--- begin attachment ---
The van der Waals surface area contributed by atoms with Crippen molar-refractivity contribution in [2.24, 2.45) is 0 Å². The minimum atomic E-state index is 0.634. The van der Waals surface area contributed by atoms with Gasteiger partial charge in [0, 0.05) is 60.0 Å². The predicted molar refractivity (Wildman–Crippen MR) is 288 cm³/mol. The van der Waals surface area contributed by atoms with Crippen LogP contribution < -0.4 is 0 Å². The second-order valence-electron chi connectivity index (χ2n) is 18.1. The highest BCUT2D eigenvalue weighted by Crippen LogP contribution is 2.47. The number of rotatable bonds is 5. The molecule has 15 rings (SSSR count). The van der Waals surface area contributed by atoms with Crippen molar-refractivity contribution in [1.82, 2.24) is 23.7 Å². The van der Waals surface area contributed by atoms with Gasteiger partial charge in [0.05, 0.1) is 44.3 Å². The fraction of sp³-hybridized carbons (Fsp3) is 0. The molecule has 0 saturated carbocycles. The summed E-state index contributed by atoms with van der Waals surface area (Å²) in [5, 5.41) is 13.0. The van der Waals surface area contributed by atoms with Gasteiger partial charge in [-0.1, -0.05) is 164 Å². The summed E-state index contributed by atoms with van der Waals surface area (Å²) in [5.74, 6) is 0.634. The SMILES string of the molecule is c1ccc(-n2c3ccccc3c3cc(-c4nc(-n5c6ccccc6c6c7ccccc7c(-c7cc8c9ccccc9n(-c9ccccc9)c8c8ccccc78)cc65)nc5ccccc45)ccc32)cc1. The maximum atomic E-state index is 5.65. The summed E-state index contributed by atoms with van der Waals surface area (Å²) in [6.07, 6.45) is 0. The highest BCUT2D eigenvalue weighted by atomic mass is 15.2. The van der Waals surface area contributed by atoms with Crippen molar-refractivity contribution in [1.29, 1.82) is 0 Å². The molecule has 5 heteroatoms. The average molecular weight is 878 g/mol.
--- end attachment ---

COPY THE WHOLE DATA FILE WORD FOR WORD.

The van der Waals surface area contributed by atoms with Crippen molar-refractivity contribution in [2.24, 2.45) is 0 Å². The minimum atomic E-state index is 0.634. The van der Waals surface area contributed by atoms with Gasteiger partial charge in [0, 0.05) is 60.0 Å². The predicted molar refractivity (Wildman–Crippen MR) is 288 cm³/mol. The van der Waals surface area contributed by atoms with Crippen LogP contribution < -0.4 is 0 Å². The second-order valence-electron chi connectivity index (χ2n) is 18.1. The highest BCUT2D eigenvalue weighted by Crippen LogP contribution is 2.47. The number of rotatable bonds is 5. The molecule has 15 rings (SSSR count). The van der Waals surface area contributed by atoms with Crippen molar-refractivity contribution in [1.82, 2.24) is 23.7 Å². The van der Waals surface area contributed by atoms with Gasteiger partial charge in [0.05, 0.1) is 44.3 Å². The fraction of sp³-hybridized carbons (Fsp3) is 0. The molecule has 0 saturated carbocycles. The summed E-state index contributed by atoms with van der Waals surface area (Å²) in [5, 5.41) is 13.0. The van der Waals surface area contributed by atoms with Gasteiger partial charge in [-0.1, -0.05) is 164 Å². The summed E-state index contributed by atoms with van der Waals surface area (Å²) in [5.74, 6) is 0.634. The SMILES string of the molecule is c1ccc(-n2c3ccccc3c3cc(-c4nc(-n5c6ccccc6c6c7ccccc7c(-c7cc8c9ccccc9n(-c9ccccc9)c8c8ccccc78)cc65)nc5ccccc45)ccc32)cc1. The maximum atomic E-state index is 5.65. The summed E-state index contributed by atoms with van der Waals surface area (Å²) in [6.07, 6.45) is 0. The highest BCUT2D eigenvalue weighted by atomic mass is 15.2. The van der Waals surface area contributed by atoms with Crippen molar-refractivity contribution in [1.29, 1.82) is 0 Å². The molecule has 5 heteroatoms. The average molecular weight is 878 g/mol.